TIPS on Using Audio Effectively in Dual-mode Teaching
1. Arrive at your classroom earlier and test before you start
Whenever possible, it is recommended that you arrive at your classroom a bit earlier and test the audio, internet connections, and other facilities. In dual-mode teaching, there are two groups of students that need your attention: those sitting in the classroom and those who attend online. Allow more time to configure audio and computer settings would be encouraged. Different classrooms have different audio facilities and someone who has used the classroom before might have changed the setting, e.g. volume of the microphone. You could test your audio through these steps in ZOOM.
2. Use a clip-on or handheld microphone preferably
Your voice needs to be clear for both face-to-face and online groups. Using a clip-on or hand-held microphone is recommended. Only in small classroom and only when you can stay close to your computer all the time (within a metre), you may consider not to use an external microphone. Remember to greet both groups of students and enquire if they could hear you properly at the beginning of the class. More information on hardware choices can be found here (Points 3 & 4).
3. Mute remote students and remind in-class students to mute their devices
It is recommended that you mute all students on the teleconferencing platform upon entry to reduce noise from unknown sources and ask those who need to speak to unmute themselves. For in-class students, it is important to remind them to mute their own devices and turn off the speaker to avoid audio echo. If students in the classroom want to access your class using ZOOM, they would need to wear a headset. Click here to find step-by-step guidelines on how to mute and unmute participants. Remember to tick “Allow participants to unmute themselves” if you want your students to be able to speak when needed.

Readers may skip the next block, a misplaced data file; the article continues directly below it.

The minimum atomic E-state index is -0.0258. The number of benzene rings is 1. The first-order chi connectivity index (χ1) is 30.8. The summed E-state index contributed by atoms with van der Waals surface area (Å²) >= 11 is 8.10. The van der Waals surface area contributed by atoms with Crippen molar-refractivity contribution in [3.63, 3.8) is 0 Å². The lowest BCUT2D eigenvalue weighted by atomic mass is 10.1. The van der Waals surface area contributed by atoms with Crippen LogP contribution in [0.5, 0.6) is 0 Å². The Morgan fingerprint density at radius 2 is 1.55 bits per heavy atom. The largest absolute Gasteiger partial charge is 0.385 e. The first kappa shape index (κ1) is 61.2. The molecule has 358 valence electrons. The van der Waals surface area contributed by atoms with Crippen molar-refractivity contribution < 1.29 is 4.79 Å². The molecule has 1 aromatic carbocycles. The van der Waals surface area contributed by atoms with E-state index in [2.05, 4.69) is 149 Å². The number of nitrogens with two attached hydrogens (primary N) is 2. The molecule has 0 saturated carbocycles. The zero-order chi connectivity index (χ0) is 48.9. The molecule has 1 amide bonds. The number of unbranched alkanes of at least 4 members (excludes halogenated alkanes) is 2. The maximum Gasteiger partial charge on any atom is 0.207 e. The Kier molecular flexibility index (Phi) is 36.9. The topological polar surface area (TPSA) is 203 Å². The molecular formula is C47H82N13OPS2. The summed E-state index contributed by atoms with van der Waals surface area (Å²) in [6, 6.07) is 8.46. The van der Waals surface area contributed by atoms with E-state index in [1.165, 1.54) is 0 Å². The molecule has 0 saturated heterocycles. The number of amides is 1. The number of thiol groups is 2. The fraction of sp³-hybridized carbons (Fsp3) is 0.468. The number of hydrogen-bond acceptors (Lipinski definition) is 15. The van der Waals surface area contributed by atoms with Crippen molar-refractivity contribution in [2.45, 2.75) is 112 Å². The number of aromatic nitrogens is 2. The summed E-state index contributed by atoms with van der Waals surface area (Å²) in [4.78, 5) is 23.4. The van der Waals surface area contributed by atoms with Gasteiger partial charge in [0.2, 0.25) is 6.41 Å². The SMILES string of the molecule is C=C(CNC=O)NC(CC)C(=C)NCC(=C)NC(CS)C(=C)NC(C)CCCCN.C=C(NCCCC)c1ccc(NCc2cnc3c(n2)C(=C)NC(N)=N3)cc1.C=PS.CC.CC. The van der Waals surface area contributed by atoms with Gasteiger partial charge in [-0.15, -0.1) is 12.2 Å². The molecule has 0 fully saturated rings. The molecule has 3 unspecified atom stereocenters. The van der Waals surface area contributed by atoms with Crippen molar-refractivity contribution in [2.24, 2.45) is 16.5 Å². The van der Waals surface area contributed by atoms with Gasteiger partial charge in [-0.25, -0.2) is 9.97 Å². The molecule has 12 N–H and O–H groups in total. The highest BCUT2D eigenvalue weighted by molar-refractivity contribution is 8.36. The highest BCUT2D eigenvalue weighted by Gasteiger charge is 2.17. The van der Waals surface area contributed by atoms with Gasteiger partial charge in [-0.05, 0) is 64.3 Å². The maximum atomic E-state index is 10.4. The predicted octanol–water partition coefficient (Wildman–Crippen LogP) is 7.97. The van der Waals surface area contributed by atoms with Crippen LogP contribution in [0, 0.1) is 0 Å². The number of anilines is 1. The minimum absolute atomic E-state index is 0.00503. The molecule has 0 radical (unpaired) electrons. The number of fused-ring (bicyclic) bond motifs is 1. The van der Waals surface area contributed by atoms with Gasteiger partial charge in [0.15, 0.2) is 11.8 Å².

4. Assign someone (a student or a tutor) to convey feedback from the Chat on the spot
If there is anything wrong with the audio (or video or other materials), students in the online group tend to type in the Chat to notify you (remember that they are muted so they probably do not want to shout out that they could not hear). It is better to have someone sitting in the classroom help monitor the Chat so that you can be informed and fix the problem. Consider rotating students or assigning a pair of students as you do not want to give one individual too much responsibility. You could also assign these students as co-host in ZOOM so that they can help with more work, e.g. mute someone who accidentally unmute himself/herself.
5. Give a microphone to students in the classroom when they speak or paraphrase what they say
Without a microphone, students’ voices in the classroom cannot be heard by the online group. If conditions allow, consider giving the microphone to students in the classroom when they speak. Alternatively, you could repeat or paraphrase what students say before responding so that the online group of students will also hear what is happening in class.
6. When playing video, share computer sound during screen sharing
If you have video clips (with sound) in your course content, remember to click Share computer sound when you share your screen. Otherwise, the sound of the clips cannot be conveyed to the remote students. Make sure that the volume is at an appropriate level (note: remote students often complain it is too loud). If you are sharing PowerPoint while wanting to play a video clip from YouTube (or other applications), make sure that you switch and share the correct application. See a 1-min clip on screen sharing with tips on audio.